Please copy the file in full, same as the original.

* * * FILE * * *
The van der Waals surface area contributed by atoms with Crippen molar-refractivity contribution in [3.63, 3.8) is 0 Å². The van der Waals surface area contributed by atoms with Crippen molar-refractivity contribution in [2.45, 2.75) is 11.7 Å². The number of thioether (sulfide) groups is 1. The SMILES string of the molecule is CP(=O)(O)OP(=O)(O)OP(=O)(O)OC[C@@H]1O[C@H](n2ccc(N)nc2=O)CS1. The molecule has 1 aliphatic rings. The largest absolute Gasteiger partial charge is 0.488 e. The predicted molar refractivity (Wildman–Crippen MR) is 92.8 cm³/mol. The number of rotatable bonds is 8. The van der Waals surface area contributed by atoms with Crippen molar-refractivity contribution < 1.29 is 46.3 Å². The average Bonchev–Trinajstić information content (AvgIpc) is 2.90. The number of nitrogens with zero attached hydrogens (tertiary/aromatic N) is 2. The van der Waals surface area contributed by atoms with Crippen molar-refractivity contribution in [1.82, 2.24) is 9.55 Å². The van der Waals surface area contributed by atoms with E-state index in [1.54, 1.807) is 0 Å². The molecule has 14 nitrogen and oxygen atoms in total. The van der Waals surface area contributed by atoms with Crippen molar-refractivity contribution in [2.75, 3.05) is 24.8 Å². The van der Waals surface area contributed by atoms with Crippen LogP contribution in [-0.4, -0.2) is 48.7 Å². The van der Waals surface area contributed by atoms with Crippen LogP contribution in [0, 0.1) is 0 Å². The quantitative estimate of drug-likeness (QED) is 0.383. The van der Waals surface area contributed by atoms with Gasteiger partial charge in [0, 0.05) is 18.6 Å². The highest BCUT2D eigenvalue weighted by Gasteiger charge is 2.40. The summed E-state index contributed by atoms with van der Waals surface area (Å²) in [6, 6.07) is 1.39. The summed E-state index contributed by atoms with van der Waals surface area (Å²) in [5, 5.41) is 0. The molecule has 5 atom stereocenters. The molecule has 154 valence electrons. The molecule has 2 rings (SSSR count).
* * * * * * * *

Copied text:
The van der Waals surface area contributed by atoms with Crippen molar-refractivity contribution in [3.63, 3.8) is 0 Å². The van der Waals surface area contributed by atoms with Crippen molar-refractivity contribution in [2.45, 2.75) is 11.7 Å². The number of thioether (sulfide) groups is 1. The SMILES string of the molecule is CP(=O)(O)OP(=O)(O)OP(=O)(O)OC[C@@H]1O[C@H](n2ccc(N)nc2=O)CS1. The molecule has 1 aliphatic rings. The largest absolute Gasteiger partial charge is 0.488 e. The predicted molar refractivity (Wildman–Crippen MR) is 92.8 cm³/mol. The number of rotatable bonds is 8. The van der Waals surface area contributed by atoms with Crippen molar-refractivity contribution < 1.29 is 46.3 Å². The average Bonchev–Trinajstić information content (AvgIpc) is 2.90. The number of nitrogens with zero attached hydrogens (tertiary/aromatic N) is 2. The van der Waals surface area contributed by atoms with Crippen molar-refractivity contribution in [1.82, 2.24) is 9.55 Å². The van der Waals surface area contributed by atoms with E-state index in [1.54, 1.807) is 0 Å². The molecule has 14 nitrogen and oxygen atoms in total. The van der Waals surface area contributed by atoms with Crippen molar-refractivity contribution in [2.75, 3.05) is 24.8 Å². The van der Waals surface area contributed by atoms with Crippen LogP contribution in [-0.4, -0.2) is 48.7 Å². The van der Waals surface area contributed by atoms with Crippen LogP contribution in [0, 0.1) is 0 Å². The quantitative estimate of drug-likeness (QED) is 0.383. The van der Waals surface area contributed by atoms with Gasteiger partial charge in [0, 0.05) is 18.6 Å². The highest BCUT2D eigenvalue weighted by Gasteiger charge is 2.40. The summed E-state index contributed by atoms with van der Waals surface area (Å²) in [6, 6.07) is 1.39. The summed E-state index contributed by atoms with van der Waals surface area (Å²) in [5, 5.41) is 0. The molecule has 5 atom stereocenters. The molecule has 154 valence electrons. The molecule has 2 rings (SSSR count).